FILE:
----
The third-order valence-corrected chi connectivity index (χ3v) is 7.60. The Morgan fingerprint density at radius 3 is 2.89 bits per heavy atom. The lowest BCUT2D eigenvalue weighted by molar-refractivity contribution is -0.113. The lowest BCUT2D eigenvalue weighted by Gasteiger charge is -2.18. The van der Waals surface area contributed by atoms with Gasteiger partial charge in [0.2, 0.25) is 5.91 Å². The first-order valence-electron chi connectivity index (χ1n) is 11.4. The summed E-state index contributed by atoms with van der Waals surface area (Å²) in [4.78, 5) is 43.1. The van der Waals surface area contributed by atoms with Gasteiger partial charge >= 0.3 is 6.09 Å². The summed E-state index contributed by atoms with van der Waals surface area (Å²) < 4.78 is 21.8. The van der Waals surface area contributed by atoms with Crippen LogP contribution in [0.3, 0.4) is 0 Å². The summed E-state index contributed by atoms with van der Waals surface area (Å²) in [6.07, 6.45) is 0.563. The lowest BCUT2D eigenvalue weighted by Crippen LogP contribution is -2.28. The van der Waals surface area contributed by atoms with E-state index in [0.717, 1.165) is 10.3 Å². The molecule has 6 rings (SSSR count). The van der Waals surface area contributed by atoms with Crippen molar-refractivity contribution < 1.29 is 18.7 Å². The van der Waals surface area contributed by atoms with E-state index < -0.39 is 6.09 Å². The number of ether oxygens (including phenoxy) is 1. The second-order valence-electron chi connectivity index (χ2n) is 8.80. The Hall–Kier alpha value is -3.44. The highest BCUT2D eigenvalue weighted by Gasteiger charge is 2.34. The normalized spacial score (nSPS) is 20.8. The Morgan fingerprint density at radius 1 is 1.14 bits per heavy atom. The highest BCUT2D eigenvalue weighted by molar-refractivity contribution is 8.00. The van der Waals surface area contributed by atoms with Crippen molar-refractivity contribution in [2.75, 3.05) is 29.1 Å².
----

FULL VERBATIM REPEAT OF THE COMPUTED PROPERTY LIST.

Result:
The third-order valence-corrected chi connectivity index (χ3v) is 7.60. The Morgan fingerprint density at radius 3 is 2.89 bits per heavy atom. The lowest BCUT2D eigenvalue weighted by molar-refractivity contribution is -0.113. The lowest BCUT2D eigenvalue weighted by Gasteiger charge is -2.18. The van der Waals surface area contributed by atoms with Gasteiger partial charge in [0.2, 0.25) is 5.91 Å². The first-order valence-electron chi connectivity index (χ1n) is 11.4. The summed E-state index contributed by atoms with van der Waals surface area (Å²) in [4.78, 5) is 43.1. The van der Waals surface area contributed by atoms with Gasteiger partial charge >= 0.3 is 6.09 Å². The summed E-state index contributed by atoms with van der Waals surface area (Å²) < 4.78 is 21.8. The van der Waals surface area contributed by atoms with Crippen LogP contribution in [0.3, 0.4) is 0 Å². The summed E-state index contributed by atoms with van der Waals surface area (Å²) in [6.07, 6.45) is 0.563. The lowest BCUT2D eigenvalue weighted by Crippen LogP contribution is -2.28. The van der Waals surface area contributed by atoms with E-state index in [0.717, 1.165) is 10.3 Å². The molecule has 6 rings (SSSR count). The van der Waals surface area contributed by atoms with Crippen molar-refractivity contribution < 1.29 is 18.7 Å². The van der Waals surface area contributed by atoms with E-state index < -0.39 is 6.09 Å². The number of ether oxygens (including phenoxy) is 1. The second-order valence-electron chi connectivity index (χ2n) is 8.80. The Hall–Kier alpha value is -3.44. The highest BCUT2D eigenvalue weighted by Gasteiger charge is 2.34. The normalized spacial score (nSPS) is 20.8. The Morgan fingerprint density at radius 1 is 1.14 bits per heavy atom. The highest BCUT2D eigenvalue weighted by molar-refractivity contribution is 8.00. The van der Waals surface area contributed by atoms with Crippen molar-refractivity contribution in [2.75, 3.05) is 29.1 Å².